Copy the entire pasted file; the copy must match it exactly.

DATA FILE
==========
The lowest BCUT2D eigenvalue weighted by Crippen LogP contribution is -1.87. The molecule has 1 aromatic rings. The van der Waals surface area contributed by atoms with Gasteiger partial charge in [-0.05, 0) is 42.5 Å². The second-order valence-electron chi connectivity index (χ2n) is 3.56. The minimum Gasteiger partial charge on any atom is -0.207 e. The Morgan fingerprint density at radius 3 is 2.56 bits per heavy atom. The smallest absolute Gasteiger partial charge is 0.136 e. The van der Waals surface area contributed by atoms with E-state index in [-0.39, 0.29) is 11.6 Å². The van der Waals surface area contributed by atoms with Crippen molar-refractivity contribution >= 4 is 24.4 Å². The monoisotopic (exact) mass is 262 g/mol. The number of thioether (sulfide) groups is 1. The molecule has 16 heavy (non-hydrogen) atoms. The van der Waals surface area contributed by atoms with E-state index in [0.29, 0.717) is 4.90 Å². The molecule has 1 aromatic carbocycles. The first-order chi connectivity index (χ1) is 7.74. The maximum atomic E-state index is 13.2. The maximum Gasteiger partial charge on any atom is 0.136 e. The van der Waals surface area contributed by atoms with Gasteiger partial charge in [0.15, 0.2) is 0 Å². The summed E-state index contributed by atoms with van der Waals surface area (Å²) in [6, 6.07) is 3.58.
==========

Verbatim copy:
The lowest BCUT2D eigenvalue weighted by Crippen LogP contribution is -1.87. The molecule has 1 aromatic rings. The van der Waals surface area contributed by atoms with Gasteiger partial charge in [-0.05, 0) is 42.5 Å². The second-order valence-electron chi connectivity index (χ2n) is 3.56. The minimum Gasteiger partial charge on any atom is -0.207 e. The Morgan fingerprint density at radius 3 is 2.56 bits per heavy atom. The smallest absolute Gasteiger partial charge is 0.136 e. The van der Waals surface area contributed by atoms with E-state index in [-0.39, 0.29) is 11.6 Å². The van der Waals surface area contributed by atoms with Crippen molar-refractivity contribution >= 4 is 24.4 Å². The monoisotopic (exact) mass is 262 g/mol. The number of thioether (sulfide) groups is 1. The molecule has 16 heavy (non-hydrogen) atoms. The van der Waals surface area contributed by atoms with E-state index in [0.29, 0.717) is 4.90 Å². The molecule has 1 aromatic carbocycles. The first-order chi connectivity index (χ1) is 7.74. The maximum atomic E-state index is 13.2. The maximum Gasteiger partial charge on any atom is 0.136 e. The van der Waals surface area contributed by atoms with Gasteiger partial charge in [0.15, 0.2) is 0 Å². The summed E-state index contributed by atoms with van der Waals surface area (Å²) in [6, 6.07) is 3.58.